LH: So, if a client is a persistent late payer, the first thing I tend to do (and I mean in terms of progressing with the working relationship, rather than chasing them) is to reduce the length of the payment period so I can keep a closer eye on what’s coming in and when – and that’s IF I want to keep that client on in future. The fact is, I don’t want to spend a month knowing full well that a client will pay me late and that I’ll then have to start chasing on a weekly basis thereafter. It prolongs an already awkward process.

PW: Another thing to remember is that nowadays, it’s easy to fall into the trap of thinking email is the only option. Actually, in these cases, it’s good to pick up the phone. You’re harder to ignore, and you’re more humanised. They have to face it a bit more. And you may finally get to the truth of what’s happening – when you get them on the phone, they might just say what the problem is.

LH: It can be difficult sometimes. Pip and I don’t enjoy cold-calling people, and chasing payment over the phone can feel similar, can’t it?

PW: Uuuuugh! That’s how much I enjoy it!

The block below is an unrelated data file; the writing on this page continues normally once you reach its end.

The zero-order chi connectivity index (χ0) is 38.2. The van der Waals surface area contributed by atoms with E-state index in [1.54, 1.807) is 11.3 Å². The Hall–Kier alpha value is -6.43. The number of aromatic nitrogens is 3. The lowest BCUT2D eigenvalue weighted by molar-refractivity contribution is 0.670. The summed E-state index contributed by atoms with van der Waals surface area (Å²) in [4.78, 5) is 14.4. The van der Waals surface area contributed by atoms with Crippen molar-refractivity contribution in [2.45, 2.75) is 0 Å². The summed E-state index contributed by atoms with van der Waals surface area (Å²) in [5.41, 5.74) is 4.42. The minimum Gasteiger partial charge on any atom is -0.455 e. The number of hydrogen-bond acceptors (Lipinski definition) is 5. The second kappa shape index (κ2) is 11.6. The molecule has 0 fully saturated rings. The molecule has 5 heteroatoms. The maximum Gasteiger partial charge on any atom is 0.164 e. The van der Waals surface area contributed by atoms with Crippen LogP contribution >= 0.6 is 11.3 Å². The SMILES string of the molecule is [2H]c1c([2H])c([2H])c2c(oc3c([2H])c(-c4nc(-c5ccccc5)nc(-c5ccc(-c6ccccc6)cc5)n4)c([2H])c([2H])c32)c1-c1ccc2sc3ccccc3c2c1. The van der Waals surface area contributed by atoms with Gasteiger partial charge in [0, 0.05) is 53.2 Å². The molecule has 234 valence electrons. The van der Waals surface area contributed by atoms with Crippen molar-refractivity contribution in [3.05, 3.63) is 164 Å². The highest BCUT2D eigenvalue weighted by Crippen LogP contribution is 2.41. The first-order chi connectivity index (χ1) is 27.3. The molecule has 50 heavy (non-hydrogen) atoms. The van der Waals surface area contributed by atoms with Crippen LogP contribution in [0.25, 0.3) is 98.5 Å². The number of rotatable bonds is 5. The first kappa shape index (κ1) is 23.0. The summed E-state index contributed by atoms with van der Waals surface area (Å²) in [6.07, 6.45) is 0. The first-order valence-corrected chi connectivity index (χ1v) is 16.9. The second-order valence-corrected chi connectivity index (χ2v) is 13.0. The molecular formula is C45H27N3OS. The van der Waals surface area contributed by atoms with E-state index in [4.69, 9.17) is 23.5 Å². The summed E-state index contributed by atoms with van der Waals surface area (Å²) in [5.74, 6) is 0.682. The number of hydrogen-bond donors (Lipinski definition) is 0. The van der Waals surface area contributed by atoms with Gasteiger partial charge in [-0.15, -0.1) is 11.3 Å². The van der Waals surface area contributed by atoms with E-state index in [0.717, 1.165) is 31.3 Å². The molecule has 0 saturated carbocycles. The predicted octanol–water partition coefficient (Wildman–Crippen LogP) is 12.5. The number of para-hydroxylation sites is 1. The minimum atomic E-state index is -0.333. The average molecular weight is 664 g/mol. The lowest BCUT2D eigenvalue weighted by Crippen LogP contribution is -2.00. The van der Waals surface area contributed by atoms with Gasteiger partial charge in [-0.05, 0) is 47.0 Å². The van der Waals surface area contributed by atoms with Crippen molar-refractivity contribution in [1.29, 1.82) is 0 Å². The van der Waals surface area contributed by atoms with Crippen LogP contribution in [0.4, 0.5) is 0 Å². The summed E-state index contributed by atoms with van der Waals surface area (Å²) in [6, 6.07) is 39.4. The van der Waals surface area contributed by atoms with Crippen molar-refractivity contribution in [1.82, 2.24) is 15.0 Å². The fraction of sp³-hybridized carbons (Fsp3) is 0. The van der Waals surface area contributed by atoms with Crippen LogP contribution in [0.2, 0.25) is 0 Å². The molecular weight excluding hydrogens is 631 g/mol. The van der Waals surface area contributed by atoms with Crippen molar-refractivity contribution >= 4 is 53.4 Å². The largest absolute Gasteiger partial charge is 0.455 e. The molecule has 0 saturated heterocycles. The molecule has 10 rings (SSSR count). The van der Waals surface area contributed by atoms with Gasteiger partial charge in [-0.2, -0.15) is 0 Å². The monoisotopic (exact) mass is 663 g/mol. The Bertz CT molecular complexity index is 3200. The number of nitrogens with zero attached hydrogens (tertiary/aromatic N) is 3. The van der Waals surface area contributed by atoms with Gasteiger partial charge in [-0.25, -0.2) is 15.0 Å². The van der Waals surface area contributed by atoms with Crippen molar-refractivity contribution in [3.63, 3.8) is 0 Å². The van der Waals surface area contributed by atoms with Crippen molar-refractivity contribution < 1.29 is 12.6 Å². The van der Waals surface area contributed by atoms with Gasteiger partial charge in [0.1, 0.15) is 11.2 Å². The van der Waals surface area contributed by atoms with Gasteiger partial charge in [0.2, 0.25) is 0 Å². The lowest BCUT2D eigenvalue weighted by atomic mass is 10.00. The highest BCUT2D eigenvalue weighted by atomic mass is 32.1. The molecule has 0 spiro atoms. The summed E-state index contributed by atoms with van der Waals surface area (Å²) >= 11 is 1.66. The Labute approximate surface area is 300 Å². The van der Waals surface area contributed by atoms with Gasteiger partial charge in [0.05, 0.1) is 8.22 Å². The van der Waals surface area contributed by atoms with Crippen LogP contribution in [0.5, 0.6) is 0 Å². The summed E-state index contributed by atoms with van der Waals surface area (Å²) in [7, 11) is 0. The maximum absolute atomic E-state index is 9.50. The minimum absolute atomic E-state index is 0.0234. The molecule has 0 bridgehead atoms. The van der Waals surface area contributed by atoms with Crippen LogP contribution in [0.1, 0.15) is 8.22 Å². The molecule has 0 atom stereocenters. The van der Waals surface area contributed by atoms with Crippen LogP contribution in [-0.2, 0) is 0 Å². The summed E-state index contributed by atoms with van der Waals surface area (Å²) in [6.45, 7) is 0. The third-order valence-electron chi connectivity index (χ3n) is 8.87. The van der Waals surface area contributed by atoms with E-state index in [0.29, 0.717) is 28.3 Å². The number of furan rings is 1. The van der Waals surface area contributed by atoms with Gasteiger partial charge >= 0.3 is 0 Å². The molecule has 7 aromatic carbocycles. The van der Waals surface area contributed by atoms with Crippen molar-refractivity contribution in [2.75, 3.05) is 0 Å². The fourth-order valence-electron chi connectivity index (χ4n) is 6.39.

LH: Haha! I think it might be a generational thing – email feels like the appropriate method of contact.

PW: Yes – and I totally worry if I’m interrupting someone, and I feel like I should email first to check it’s a good time.

LH: And you get round to the first point: that it’s not nice to chase for money. And for those clients who are trying not to pay you, it’s not nice to phone that kind of person up and chase them for money. You can only hope it embarrasses them into paying you!

LH: If you decide you want to carry on with a working relationship with a bad payer, a good suggestion that was made to me by a fellow freelancer was to encourage clients, and particularly late payers, to buy “credit” from you.

LH: So, a client can pay you, say, £100, and you complete work to that value. Once their ‘credit’ is getting low, you send them a reminder. I do work this way very occasionally – it tends to be for new clients who want a one-off job doing, say, a website rewrite. I’ll give them a time estimate (and this feeds back into Pip’s last solo episode, so if you haven’t listened to that already, go and do that straight after this!) and ask them to pay 50% or 100% of that up front. Once I’ve used all the hours they’ve paid for, I send them a time-sheet (and obviously the work!) to let them know exactly what they’ve paid for.  If more time is needed, this is then added on; if less time is needed, it’s subtracted from the remaining balance.